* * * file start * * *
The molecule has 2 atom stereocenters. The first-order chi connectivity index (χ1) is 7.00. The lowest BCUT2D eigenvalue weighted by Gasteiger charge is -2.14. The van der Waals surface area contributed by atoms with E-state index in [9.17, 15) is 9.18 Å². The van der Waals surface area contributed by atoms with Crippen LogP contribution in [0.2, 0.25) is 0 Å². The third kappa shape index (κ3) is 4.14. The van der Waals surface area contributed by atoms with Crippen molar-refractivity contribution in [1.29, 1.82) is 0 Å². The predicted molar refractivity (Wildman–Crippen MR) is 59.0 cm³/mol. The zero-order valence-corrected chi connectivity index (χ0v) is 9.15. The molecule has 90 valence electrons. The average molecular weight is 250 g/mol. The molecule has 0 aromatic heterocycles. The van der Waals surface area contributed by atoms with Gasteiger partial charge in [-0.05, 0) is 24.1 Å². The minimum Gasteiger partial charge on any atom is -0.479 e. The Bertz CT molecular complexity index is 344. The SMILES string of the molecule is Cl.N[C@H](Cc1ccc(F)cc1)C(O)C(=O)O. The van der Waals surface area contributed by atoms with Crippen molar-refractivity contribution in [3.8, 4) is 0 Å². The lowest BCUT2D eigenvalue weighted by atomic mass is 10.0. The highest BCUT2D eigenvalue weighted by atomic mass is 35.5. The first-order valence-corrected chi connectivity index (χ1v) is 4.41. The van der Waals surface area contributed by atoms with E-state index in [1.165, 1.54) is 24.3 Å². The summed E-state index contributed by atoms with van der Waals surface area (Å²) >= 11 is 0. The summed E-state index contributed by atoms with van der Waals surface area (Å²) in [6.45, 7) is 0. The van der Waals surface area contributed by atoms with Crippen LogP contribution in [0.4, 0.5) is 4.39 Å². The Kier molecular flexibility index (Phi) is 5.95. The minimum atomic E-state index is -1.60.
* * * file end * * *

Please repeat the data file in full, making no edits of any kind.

The molecule has 2 atom stereocenters. The first-order chi connectivity index (χ1) is 7.00. The lowest BCUT2D eigenvalue weighted by Gasteiger charge is -2.14. The van der Waals surface area contributed by atoms with E-state index in [9.17, 15) is 9.18 Å². The van der Waals surface area contributed by atoms with Crippen LogP contribution in [0.2, 0.25) is 0 Å². The third kappa shape index (κ3) is 4.14. The van der Waals surface area contributed by atoms with Crippen molar-refractivity contribution in [1.29, 1.82) is 0 Å². The predicted molar refractivity (Wildman–Crippen MR) is 59.0 cm³/mol. The zero-order valence-corrected chi connectivity index (χ0v) is 9.15. The molecule has 90 valence electrons. The average molecular weight is 250 g/mol. The molecule has 0 aromatic heterocycles. The van der Waals surface area contributed by atoms with Gasteiger partial charge in [-0.05, 0) is 24.1 Å². The minimum Gasteiger partial charge on any atom is -0.479 e. The Bertz CT molecular complexity index is 344. The SMILES string of the molecule is Cl.N[C@H](Cc1ccc(F)cc1)C(O)C(=O)O. The van der Waals surface area contributed by atoms with Crippen molar-refractivity contribution in [3.8, 4) is 0 Å². The lowest BCUT2D eigenvalue weighted by atomic mass is 10.0. The highest BCUT2D eigenvalue weighted by atomic mass is 35.5. The first-order valence-corrected chi connectivity index (χ1v) is 4.41. The van der Waals surface area contributed by atoms with E-state index in [1.165, 1.54) is 24.3 Å². The summed E-state index contributed by atoms with van der Waals surface area (Å²) >= 11 is 0. The summed E-state index contributed by atoms with van der Waals surface area (Å²) in [6.45, 7) is 0. The van der Waals surface area contributed by atoms with Crippen LogP contribution in [0.4, 0.5) is 4.39 Å². The Kier molecular flexibility index (Phi) is 5.95. The minimum atomic E-state index is -1.60.